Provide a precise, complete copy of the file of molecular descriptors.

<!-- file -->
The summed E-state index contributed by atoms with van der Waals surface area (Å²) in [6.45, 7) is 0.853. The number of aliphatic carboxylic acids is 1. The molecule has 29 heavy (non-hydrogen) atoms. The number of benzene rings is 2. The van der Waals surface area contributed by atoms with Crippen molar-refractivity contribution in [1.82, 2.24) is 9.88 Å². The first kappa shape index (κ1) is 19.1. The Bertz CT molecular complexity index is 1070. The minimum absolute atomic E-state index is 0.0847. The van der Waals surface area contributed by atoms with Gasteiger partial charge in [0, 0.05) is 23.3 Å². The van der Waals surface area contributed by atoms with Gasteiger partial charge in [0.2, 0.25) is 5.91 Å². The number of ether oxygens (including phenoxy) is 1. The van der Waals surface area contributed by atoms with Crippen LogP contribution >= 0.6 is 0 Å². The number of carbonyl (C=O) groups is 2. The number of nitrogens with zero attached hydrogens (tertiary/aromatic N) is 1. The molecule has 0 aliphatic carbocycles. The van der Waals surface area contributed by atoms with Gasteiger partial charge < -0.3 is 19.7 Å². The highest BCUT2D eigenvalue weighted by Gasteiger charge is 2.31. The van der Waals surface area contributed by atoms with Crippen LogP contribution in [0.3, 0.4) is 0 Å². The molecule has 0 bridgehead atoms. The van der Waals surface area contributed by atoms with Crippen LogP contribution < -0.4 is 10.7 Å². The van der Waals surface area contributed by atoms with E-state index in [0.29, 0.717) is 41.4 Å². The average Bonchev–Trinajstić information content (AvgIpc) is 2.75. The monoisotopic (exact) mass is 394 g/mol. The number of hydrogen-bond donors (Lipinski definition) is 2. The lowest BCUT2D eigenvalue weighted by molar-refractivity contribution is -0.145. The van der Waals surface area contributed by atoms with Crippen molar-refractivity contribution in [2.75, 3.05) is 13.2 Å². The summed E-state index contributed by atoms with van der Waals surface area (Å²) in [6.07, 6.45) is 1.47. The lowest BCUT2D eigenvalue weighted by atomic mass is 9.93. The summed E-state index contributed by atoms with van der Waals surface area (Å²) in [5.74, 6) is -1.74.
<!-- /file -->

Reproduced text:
The summed E-state index contributed by atoms with van der Waals surface area (Å²) in [6.45, 7) is 0.853. The number of aliphatic carboxylic acids is 1. The molecule has 29 heavy (non-hydrogen) atoms. The number of benzene rings is 2. The van der Waals surface area contributed by atoms with Crippen molar-refractivity contribution in [1.82, 2.24) is 9.88 Å². The first kappa shape index (κ1) is 19.1. The Bertz CT molecular complexity index is 1070. The minimum absolute atomic E-state index is 0.0847. The van der Waals surface area contributed by atoms with Gasteiger partial charge in [0, 0.05) is 23.3 Å². The van der Waals surface area contributed by atoms with Gasteiger partial charge in [0.2, 0.25) is 5.91 Å². The number of ether oxygens (including phenoxy) is 1. The van der Waals surface area contributed by atoms with Crippen LogP contribution >= 0.6 is 0 Å². The number of carbonyl (C=O) groups is 2. The number of nitrogens with zero attached hydrogens (tertiary/aromatic N) is 1. The molecule has 0 aliphatic carbocycles. The van der Waals surface area contributed by atoms with Gasteiger partial charge < -0.3 is 19.7 Å². The highest BCUT2D eigenvalue weighted by Gasteiger charge is 2.31. The van der Waals surface area contributed by atoms with Crippen LogP contribution in [0.3, 0.4) is 0 Å². The molecule has 0 bridgehead atoms. The van der Waals surface area contributed by atoms with Crippen LogP contribution < -0.4 is 10.7 Å². The van der Waals surface area contributed by atoms with E-state index in [0.29, 0.717) is 41.4 Å². The average Bonchev–Trinajstić information content (AvgIpc) is 2.75. The monoisotopic (exact) mass is 394 g/mol. The number of hydrogen-bond donors (Lipinski definition) is 2. The lowest BCUT2D eigenvalue weighted by molar-refractivity contribution is -0.145. The van der Waals surface area contributed by atoms with Crippen molar-refractivity contribution in [2.75, 3.05) is 13.2 Å². The summed E-state index contributed by atoms with van der Waals surface area (Å²) in [6.07, 6.45) is 1.47. The lowest BCUT2D eigenvalue weighted by atomic mass is 9.93. The summed E-state index contributed by atoms with van der Waals surface area (Å²) in [5.74, 6) is -1.74.